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How Is Your Local High School Teaching Financial Literacy?

Source: Editorial board

Did you know it is a requirement in North Carolina for students to complete a financial literacy course to graduate from high school? 

During the 2020-2021 school year, this requirement came into effect beginning with ninth grade students who would graduate high school in 2024.

When this requirement became law in 2019, the North Carolina legislature included money in the state budget to pay $500 to teachers to take a training course from the N.C. Council on Economic Education, so teachers were prepared to take on this endeavor.

However, since the current legislature has yet to pass a budget, this may be a thing of the past.

Fortunately for Durham Public Schools, they have found a way to get students to learn about financial literacy and invest real money at the same time. Since the fall of 2021, Durham Public Schools has been working with First Generation Investors (FGI).

FGI is a nonprofit organization founded by a group of University of Pennsylvania undergraduate students in 2018. Through FGI, undergraduate students in the area volunteer to teach a financial literacy course to local high school students. This program is offered mostly to low-income Title I schools. In Durham, Duke undergraduates have been teaching these courses at local high schools.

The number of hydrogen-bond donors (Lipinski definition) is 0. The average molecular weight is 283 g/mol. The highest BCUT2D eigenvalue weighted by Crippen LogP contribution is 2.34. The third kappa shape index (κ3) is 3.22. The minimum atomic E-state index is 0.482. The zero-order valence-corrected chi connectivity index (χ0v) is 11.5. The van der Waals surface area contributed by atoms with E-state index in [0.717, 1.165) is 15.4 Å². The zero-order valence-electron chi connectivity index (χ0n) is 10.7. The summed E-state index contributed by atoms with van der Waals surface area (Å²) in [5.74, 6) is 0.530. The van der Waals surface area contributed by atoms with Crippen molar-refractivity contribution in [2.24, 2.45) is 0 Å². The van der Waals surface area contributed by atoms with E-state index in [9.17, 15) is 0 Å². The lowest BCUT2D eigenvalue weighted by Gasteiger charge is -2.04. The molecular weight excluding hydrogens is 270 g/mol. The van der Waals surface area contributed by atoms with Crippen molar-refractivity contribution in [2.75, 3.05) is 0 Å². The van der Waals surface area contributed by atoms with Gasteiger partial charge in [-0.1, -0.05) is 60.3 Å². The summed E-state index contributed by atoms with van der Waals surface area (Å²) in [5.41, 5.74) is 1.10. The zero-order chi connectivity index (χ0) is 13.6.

Through this program, students not only learn how the market works but also receive $100 in real money to invest. After completing the program, finishing high school, and turning 18, these students can receive the money that they have invested.

How cool is that?!

As for the rest of the state of North Carolina, it is difficult to say what each county’s public school systems financial literacy program looks like and how this requirement has been implemented. For those who are interested in learning more about what your public school system is doing, reach out to them directly. Contact your local school board. 
If you want FGI at your school, reach out to Brett Oslon at


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